Gross motor skills (related to balance and co-ordination) and fine motor skills (relating to manipulation of objects) are hard to learn and difficult to retain and generalise.

Writing is particularly laborious and keyboard skills difficult to acquire. Pronunciation may also be affected and people with dyspraxia may be over/under sensitive to noise, light and touch.

They may have poor awareness of body position and misread social cues in addition to those shared characteristics common to many SpLDs.


Dyscalculia is a learning difficulty involving the most basic aspect of arithmetical skills. The difficulty lies in the reception, comprehension, or production of quantitative and spatial information.

Students with dyscalculia may have difficulty in understanding simple number concepts, lack an intuitive grasp of numbers and have problems learning number facts and procedures.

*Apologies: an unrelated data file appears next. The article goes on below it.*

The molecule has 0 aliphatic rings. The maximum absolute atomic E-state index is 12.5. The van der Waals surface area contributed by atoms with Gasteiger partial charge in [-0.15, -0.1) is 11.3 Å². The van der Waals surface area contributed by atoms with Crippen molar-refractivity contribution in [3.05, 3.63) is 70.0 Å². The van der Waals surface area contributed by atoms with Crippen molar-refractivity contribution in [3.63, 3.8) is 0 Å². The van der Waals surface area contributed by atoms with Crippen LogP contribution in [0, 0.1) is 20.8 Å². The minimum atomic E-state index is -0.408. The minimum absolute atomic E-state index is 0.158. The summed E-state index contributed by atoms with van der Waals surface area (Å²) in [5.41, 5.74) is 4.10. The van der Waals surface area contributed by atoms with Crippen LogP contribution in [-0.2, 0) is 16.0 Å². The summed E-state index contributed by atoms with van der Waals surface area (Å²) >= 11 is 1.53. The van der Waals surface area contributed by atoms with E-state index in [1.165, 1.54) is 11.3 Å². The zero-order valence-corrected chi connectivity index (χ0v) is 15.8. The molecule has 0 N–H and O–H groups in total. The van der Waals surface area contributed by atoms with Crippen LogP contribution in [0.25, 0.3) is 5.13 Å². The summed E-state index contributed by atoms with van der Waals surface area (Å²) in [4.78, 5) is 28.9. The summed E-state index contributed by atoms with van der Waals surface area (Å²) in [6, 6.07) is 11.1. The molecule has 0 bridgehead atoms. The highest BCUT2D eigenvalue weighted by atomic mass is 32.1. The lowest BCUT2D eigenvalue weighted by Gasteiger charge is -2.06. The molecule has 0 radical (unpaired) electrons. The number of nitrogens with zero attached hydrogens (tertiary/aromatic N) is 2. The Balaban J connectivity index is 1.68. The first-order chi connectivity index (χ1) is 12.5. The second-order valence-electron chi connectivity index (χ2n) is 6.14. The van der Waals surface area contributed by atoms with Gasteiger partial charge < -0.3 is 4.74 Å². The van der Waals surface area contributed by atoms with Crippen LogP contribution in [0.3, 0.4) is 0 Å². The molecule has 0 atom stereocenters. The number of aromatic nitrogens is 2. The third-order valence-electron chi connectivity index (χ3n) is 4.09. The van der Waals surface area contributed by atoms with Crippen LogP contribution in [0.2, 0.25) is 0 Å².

These can relate to basic concepts such as telling the time, calculating prices and handling change and estimating and measuring such things as temperature and speed.

How do these SpLDs affect learning?

Specific Learning Difficulties affect the way information is learned and processed. The range of characteristics will differ from person to person. Click on the button below to learn some of the most common characteristic effects of dyslexia and other SpLDs on the learning process:

  • Lack of confidence
  • Difficulty in becoming fluent in a new skill to the point where it becomes automatic, for example reading, writing and driving a car.
  • Taking longer to complete tasks than other students.
  • Difficulties in organising work and other aspects of their lives.